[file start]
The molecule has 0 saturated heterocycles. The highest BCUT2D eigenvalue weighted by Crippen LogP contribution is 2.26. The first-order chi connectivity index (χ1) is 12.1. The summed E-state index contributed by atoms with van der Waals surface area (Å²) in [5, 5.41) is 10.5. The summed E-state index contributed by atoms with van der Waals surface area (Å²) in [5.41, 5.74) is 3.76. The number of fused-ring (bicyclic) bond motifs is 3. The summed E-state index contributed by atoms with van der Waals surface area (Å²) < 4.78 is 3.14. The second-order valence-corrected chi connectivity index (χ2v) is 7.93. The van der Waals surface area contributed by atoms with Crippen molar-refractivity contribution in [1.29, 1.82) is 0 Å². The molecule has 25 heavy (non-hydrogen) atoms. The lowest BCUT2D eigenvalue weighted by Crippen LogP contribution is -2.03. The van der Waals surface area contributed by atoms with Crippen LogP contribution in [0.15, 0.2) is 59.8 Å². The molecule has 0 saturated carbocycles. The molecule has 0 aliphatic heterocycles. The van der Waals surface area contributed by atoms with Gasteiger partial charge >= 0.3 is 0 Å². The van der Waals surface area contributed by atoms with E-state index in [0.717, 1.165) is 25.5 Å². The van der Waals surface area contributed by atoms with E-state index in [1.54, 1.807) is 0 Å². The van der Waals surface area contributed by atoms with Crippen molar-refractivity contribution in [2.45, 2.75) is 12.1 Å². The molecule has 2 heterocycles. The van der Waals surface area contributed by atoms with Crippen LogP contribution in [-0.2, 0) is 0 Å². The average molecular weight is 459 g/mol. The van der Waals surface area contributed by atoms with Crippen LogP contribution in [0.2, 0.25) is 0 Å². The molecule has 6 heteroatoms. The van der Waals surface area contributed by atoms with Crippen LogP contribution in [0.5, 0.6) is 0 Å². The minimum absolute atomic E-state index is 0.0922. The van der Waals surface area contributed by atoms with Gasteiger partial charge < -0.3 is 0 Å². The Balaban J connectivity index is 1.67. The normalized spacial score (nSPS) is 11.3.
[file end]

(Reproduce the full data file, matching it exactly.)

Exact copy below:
The molecule has 0 saturated heterocycles. The highest BCUT2D eigenvalue weighted by Crippen LogP contribution is 2.26. The first-order chi connectivity index (χ1) is 12.1. The summed E-state index contributed by atoms with van der Waals surface area (Å²) in [5, 5.41) is 10.5. The summed E-state index contributed by atoms with van der Waals surface area (Å²) in [5.41, 5.74) is 3.76. The number of fused-ring (bicyclic) bond motifs is 3. The summed E-state index contributed by atoms with van der Waals surface area (Å²) < 4.78 is 3.14. The second-order valence-corrected chi connectivity index (χ2v) is 7.93. The van der Waals surface area contributed by atoms with Crippen molar-refractivity contribution in [1.29, 1.82) is 0 Å². The molecule has 25 heavy (non-hydrogen) atoms. The lowest BCUT2D eigenvalue weighted by Crippen LogP contribution is -2.03. The van der Waals surface area contributed by atoms with Crippen LogP contribution in [0.15, 0.2) is 59.8 Å². The molecule has 0 saturated carbocycles. The molecule has 0 aliphatic heterocycles. The van der Waals surface area contributed by atoms with Gasteiger partial charge >= 0.3 is 0 Å². The van der Waals surface area contributed by atoms with E-state index in [0.717, 1.165) is 25.5 Å². The van der Waals surface area contributed by atoms with E-state index in [1.54, 1.807) is 0 Å². The van der Waals surface area contributed by atoms with Crippen molar-refractivity contribution in [2.45, 2.75) is 12.1 Å². The molecule has 2 heterocycles. The van der Waals surface area contributed by atoms with Crippen LogP contribution in [-0.2, 0) is 0 Å². The average molecular weight is 459 g/mol. The van der Waals surface area contributed by atoms with Crippen LogP contribution in [0.2, 0.25) is 0 Å². The molecule has 6 heteroatoms. The van der Waals surface area contributed by atoms with Crippen LogP contribution in [0.5, 0.6) is 0 Å². The minimum absolute atomic E-state index is 0.0922. The van der Waals surface area contributed by atoms with Gasteiger partial charge < -0.3 is 0 Å². The Balaban J connectivity index is 1.67. The normalized spacial score (nSPS) is 11.3.